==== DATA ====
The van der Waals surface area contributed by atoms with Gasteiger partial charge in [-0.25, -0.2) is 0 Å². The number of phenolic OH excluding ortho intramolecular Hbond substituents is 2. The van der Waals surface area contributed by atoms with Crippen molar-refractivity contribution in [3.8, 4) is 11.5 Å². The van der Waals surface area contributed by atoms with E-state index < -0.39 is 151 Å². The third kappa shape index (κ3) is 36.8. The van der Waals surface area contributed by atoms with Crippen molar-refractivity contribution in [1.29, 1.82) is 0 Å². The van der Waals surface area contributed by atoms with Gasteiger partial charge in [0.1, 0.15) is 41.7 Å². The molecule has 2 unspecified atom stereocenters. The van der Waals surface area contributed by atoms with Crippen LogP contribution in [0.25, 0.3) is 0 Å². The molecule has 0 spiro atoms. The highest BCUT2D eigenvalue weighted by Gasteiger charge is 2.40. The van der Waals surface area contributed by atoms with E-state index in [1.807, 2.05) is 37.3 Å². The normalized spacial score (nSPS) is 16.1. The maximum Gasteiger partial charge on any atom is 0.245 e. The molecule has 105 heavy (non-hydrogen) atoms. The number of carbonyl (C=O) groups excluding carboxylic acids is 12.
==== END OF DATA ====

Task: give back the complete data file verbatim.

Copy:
The van der Waals surface area contributed by atoms with Gasteiger partial charge in [-0.25, -0.2) is 0 Å². The number of phenolic OH excluding ortho intramolecular Hbond substituents is 2. The van der Waals surface area contributed by atoms with Crippen molar-refractivity contribution in [3.8, 4) is 11.5 Å². The van der Waals surface area contributed by atoms with E-state index < -0.39 is 151 Å². The third kappa shape index (κ3) is 36.8. The van der Waals surface area contributed by atoms with Crippen molar-refractivity contribution in [1.29, 1.82) is 0 Å². The van der Waals surface area contributed by atoms with Gasteiger partial charge in [0.1, 0.15) is 41.7 Å². The molecule has 2 unspecified atom stereocenters. The van der Waals surface area contributed by atoms with Crippen LogP contribution in [0.25, 0.3) is 0 Å². The molecule has 0 spiro atoms. The highest BCUT2D eigenvalue weighted by Gasteiger charge is 2.40. The van der Waals surface area contributed by atoms with E-state index in [1.807, 2.05) is 37.3 Å². The normalized spacial score (nSPS) is 16.1. The maximum Gasteiger partial charge on any atom is 0.245 e. The molecule has 105 heavy (non-hydrogen) atoms. The number of carbonyl (C=O) groups excluding carboxylic acids is 12.